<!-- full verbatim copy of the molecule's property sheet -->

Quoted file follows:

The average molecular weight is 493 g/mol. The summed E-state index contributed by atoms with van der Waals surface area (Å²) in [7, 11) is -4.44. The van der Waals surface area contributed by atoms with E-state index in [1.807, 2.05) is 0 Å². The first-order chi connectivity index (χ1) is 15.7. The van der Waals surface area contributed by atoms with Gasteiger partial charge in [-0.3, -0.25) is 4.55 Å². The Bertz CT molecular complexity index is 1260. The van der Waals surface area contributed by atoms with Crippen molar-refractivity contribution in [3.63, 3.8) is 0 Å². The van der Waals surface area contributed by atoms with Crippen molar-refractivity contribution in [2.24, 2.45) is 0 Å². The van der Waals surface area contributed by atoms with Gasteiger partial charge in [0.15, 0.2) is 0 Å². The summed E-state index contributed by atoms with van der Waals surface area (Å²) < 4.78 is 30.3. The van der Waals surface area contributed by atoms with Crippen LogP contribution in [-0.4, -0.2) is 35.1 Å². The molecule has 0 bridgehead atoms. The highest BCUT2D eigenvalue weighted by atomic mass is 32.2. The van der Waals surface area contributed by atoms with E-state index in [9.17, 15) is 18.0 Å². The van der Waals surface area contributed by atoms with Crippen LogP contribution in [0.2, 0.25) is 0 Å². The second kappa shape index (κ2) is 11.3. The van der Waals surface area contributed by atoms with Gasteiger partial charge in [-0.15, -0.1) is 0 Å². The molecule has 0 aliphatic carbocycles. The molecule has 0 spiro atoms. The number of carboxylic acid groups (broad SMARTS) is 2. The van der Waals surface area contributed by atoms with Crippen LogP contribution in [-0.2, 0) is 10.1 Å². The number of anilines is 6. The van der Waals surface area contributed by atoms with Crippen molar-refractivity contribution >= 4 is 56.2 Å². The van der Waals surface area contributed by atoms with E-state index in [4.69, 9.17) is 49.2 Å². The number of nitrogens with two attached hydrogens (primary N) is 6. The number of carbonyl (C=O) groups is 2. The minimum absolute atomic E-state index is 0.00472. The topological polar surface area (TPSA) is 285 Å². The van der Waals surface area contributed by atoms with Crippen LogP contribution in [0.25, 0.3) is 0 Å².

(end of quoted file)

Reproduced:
The average molecular weight is 493 g/mol. The summed E-state index contributed by atoms with van der Waals surface area (Å²) in [7, 11) is -4.44. The van der Waals surface area contributed by atoms with E-state index in [1.807, 2.05) is 0 Å². The first-order chi connectivity index (χ1) is 15.7. The van der Waals surface area contributed by atoms with Gasteiger partial charge in [-0.3, -0.25) is 4.55 Å². The Bertz CT molecular complexity index is 1260. The van der Waals surface area contributed by atoms with Crippen molar-refractivity contribution in [3.63, 3.8) is 0 Å². The van der Waals surface area contributed by atoms with Crippen molar-refractivity contribution in [2.24, 2.45) is 0 Å². The van der Waals surface area contributed by atoms with Gasteiger partial charge in [0.15, 0.2) is 0 Å². The summed E-state index contributed by atoms with van der Waals surface area (Å²) < 4.78 is 30.3. The van der Waals surface area contributed by atoms with Crippen LogP contribution in [-0.4, -0.2) is 35.1 Å². The molecule has 0 bridgehead atoms. The highest BCUT2D eigenvalue weighted by atomic mass is 32.2. The van der Waals surface area contributed by atoms with E-state index in [9.17, 15) is 18.0 Å². The van der Waals surface area contributed by atoms with Crippen LogP contribution in [0.2, 0.25) is 0 Å². The second kappa shape index (κ2) is 11.3. The van der Waals surface area contributed by atoms with Gasteiger partial charge in [-0.15, -0.1) is 0 Å². The molecule has 0 aliphatic carbocycles. The molecule has 0 spiro atoms. The number of carboxylic acid groups (broad SMARTS) is 2. The van der Waals surface area contributed by atoms with Crippen LogP contribution in [-0.2, 0) is 10.1 Å². The number of anilines is 6. The van der Waals surface area contributed by atoms with Crippen molar-refractivity contribution >= 4 is 56.2 Å². The van der Waals surface area contributed by atoms with E-state index in [4.69, 9.17) is 49.2 Å². The number of nitrogens with two attached hydrogens (primary N) is 6. The number of carbonyl (C=O) groups is 2. The minimum absolute atomic E-state index is 0.00472. The topological polar surface area (TPSA) is 285 Å². The van der Waals surface area contributed by atoms with Crippen LogP contribution in [0.25, 0.3) is 0 Å².